The emissive layer 2 is deposited on the layer 3 by means of a brush, gun, electrophoresis, cathodic sputtering, vacuum evaporation or ionic deposition. Its thickness is preferably between 0.04 and 0.1 mm.
FIG. 2 shows a variant embodiment of the cathode according to the invention. Once again there is a pyrolytic graphite layer 1 on which is deposited the intermediate layer 3, in the manner described hereinbefore. However, in FIG. 2 powder 4 of a metal from the platinum group (iridium or rhenium preferably) is fritted to the surface of layer 3 in order to improve the adhesion of the lanthanum hexaboride emissive layer 2 to the intermediate layer 3.
|Citing Patent||Filing date||Publication date||Applicant||Title|
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|US4752713 *||Mar 5, 1987||Jun 21, 1988||Bbc Brown, Boveri & Company Limited||Thermionic cathode of high emissive power for an electric tube, and process for its manufacture|
|US4965486 *||Oct 26, 1988||Oct 23, 1990||Atomic Energy Of Canada Limited||Electron gun design using a lanthanum hexaboride cathode|
|US4994706 *||Feb 2, 1987||Feb 19, 1991||The United States Of America As Represented By The United States Department Of Energy||Field free, directly heated lanthanum boride cathode|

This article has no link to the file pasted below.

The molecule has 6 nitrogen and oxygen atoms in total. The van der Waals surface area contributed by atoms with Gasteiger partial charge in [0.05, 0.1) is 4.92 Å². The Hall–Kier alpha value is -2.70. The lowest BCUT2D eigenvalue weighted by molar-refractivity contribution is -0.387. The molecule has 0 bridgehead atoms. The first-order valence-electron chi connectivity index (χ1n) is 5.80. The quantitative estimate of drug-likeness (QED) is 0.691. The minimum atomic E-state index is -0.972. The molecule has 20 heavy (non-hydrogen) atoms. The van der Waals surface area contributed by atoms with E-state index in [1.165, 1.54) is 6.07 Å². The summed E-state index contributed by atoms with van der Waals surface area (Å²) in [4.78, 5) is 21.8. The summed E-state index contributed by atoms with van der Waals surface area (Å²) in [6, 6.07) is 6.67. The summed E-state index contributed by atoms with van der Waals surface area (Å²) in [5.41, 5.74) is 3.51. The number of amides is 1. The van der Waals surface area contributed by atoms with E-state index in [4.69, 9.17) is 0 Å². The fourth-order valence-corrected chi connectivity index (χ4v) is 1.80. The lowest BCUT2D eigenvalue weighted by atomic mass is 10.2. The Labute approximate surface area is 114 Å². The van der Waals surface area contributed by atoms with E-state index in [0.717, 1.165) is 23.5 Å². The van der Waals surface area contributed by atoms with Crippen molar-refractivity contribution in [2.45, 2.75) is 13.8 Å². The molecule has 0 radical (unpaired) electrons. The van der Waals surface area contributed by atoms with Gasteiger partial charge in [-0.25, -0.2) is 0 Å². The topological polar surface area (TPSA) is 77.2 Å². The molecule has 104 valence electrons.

|US5172030 *||Jan 12, 1989||Dec 15, 1992||Eev Limited||Magnetron|
|US5841219 *||Jan 6, 1997||Nov 24, 1998||University Of Utah Research Foundation||Microminiature thermionic vacuum tube|
|US5936335 *||Apr 26, 1996||Aug 10, 1999||Thomson Tubes Electroniques||Electron gun having a grid|
|US5955828 *||Oct 16, 1997||Sep 21, 1999||University Of Utah Research Foundation||Thermionic optical emission device|
|US6300715||Feb 11, 2000||Oct 9, 2001||Thomson Tubes Electroniques||Very high power radiofrequency generator|
|US6635978||Feb 12, 1999||Oct 21, 2003||Thomson Tubes Electroniques||Electron tube with axial beam and pyrolitic graphite grid|
|EP0798738A2 *||Mar 27, 1997||Oct 1, 1997||Tektronix, Inc.||Structures and methods for limiting current in ionizable gaseous medium devices|
|U.S. Classification||313/336, 313/346.00R|
|International Classification||H01J23/05, H01J1/15|
|Cooperative Classification||H01J1/15, H01J23/05|
|European Classification||H01J23/05, H01J1/15|
|Sep 9, 1987||REMI||Maintenance fee reminder mailed|
|Jan 31, 1988||LAPS||Lapse for failure to pay maintenance fees|
|Apr 19, 1988||FP||Expired due to failure to pay maintenance fee|
Effective date: 19880131